NC county boards of election offering free photo IDs for voting

By: - August 2, 2023 3:34 pm
the entrance to a voting precinct

Photo: Drew Angerer/Getty Images

Registered voters can now obtain free photo ID from their county boards of election.

Voters will be asked to show photo identification when they cast ballots in municipal elections this fall. Drivers licenses, state ID cards, passports and other forms of identification can be used.

The state Board of Elections announced Wednesday that county election offices are ready to offer IDs to registered voters who don’t have any of the other acceptable forms of identification.

Voters will be asked for their name, date of birth, and the last four digits of their Social Security number, the state Board of Elections said in a news release. The IDs may be ready on the spot in most counties, but a few counties will have to mail the IDs or have voters pick them up later.

North Carolina has a voter ID law in place for the first time since the spring 2016 primary.

Even though they will be asked for photo ID, voters without it will be able to cast ballots after filling out ID Exception forms saying why they don’t have it.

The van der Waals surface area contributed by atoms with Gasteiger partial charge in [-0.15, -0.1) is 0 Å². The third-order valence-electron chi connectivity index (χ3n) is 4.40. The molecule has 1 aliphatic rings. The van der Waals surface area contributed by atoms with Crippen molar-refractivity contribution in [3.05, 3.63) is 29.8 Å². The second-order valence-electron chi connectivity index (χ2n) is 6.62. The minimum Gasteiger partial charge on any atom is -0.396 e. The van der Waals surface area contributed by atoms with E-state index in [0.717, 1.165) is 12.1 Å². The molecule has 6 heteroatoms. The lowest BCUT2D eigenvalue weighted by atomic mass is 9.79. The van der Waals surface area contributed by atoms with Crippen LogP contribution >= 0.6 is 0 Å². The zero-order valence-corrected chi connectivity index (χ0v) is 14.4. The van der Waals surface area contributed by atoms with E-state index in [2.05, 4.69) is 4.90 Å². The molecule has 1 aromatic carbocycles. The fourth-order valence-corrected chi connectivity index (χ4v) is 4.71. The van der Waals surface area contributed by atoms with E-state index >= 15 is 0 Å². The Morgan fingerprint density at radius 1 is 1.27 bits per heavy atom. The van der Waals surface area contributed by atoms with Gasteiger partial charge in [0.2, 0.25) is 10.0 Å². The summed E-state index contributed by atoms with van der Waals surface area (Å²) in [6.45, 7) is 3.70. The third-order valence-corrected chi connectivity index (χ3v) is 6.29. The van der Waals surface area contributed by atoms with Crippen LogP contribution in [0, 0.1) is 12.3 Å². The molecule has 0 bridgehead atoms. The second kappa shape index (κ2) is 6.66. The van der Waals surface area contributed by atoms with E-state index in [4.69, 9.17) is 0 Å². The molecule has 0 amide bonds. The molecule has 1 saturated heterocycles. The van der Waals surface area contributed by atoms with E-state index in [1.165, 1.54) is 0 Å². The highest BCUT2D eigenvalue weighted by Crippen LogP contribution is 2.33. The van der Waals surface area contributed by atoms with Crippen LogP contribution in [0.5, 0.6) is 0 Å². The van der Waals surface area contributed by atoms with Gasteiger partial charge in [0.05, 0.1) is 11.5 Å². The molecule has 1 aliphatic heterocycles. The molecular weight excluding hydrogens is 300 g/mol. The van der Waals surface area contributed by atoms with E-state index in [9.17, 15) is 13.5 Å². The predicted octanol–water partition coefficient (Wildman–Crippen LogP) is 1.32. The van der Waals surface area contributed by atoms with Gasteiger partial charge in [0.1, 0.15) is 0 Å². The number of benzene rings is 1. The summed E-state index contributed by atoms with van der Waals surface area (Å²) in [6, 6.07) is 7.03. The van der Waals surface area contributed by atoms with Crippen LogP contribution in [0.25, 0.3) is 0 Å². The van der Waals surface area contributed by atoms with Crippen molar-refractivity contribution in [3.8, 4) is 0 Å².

All voters now have at least one place in their county where they can obtain photo identification that they can use to cast ballots.

Carolina Demography reported last week that 17 of the state’s 100 counties don’t have DMV offices.  People seeking to obtain drivers licenses or state ID cards in those counties must cross county lines. Of those 17 counties, 11 have proportions of Black voting-age residents that are higher than the state average.

Even people who live in counties with one or more DMV offices may have a hard time getting an appointment.

Of the state’s 116 DMV offices, more than 70 on Wednesday they did not have appointments available for people seeking to obtain new licenses. DMV offices see people by appointment in the morning and accept walk-ins in the afternoon.

Click here to find a DMV office near you.

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Lynn Bonner
Lynn Bonner

Investigative Reporter Lynn Bonner covers the state legislature and politics, as well as elections, the state budget, public and mental health, safety net programs and issues of racial equality.